The ideological function of the postcolonial 'national', 'liberal', and 'developmental' state inflicts various forms of marginalisation on minorities, but simultaneously justifies oppression in the name of national unity, equality and non-discrimination, and economic development. International law plays a central role in the ideological making of the postcolonial state in relation to postcolonial boundaries, the liberal-individualist architecture of rights, and the neoliberal economic vision of development. In this process, international law subjugates minority interests and in turn aggravates the problem of ethno-nationalism. Analysing the geneses of ethno-nationalism in postcolonial states, Mohammad Shahabuddin substantiates these arguments with in-depth case studies on the Rohingya and the hill people of the Chittagong Hill Tracts, against the historical backdrop of the minority question in Indian nationalist and constitutional discourse. Shahabuddin also proposes alternative international law frameworks for minorities.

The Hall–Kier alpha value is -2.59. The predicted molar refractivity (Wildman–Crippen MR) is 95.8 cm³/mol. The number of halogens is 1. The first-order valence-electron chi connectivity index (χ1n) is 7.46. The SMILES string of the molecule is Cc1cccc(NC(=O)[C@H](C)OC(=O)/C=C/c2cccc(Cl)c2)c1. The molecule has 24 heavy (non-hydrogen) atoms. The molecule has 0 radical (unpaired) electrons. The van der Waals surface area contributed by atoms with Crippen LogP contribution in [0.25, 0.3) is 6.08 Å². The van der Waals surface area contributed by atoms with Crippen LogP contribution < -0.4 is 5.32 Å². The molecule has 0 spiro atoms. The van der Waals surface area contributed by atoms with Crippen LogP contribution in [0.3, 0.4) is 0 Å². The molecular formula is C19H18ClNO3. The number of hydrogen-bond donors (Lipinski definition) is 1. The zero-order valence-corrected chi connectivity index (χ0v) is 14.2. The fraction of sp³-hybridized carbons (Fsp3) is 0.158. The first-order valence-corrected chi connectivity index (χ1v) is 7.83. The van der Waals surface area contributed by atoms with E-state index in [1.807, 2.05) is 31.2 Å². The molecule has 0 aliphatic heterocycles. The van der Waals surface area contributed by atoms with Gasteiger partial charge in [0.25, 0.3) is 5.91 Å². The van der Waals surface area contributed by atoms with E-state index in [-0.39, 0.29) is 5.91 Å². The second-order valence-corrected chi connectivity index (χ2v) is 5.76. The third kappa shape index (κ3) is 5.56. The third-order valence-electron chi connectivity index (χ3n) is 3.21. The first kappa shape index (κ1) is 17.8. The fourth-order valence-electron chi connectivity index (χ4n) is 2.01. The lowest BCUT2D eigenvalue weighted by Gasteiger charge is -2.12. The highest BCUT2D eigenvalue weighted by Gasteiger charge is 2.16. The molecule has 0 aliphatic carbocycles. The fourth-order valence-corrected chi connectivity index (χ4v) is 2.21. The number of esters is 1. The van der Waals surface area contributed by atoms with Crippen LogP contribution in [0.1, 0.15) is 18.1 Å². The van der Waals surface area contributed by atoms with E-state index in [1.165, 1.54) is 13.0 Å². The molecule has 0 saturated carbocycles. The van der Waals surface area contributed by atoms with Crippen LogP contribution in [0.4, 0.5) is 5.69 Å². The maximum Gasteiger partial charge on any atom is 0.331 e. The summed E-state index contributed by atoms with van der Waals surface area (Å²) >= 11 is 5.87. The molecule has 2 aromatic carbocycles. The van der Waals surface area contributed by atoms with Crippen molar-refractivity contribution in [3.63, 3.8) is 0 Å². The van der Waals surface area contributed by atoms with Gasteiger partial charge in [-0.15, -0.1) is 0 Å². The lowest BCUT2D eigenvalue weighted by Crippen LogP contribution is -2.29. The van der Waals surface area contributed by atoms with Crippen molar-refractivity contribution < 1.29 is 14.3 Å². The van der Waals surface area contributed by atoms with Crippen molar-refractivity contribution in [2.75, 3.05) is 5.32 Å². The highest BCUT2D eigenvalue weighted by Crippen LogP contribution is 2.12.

|Name||Cambridge Studies in International and Comparative Law|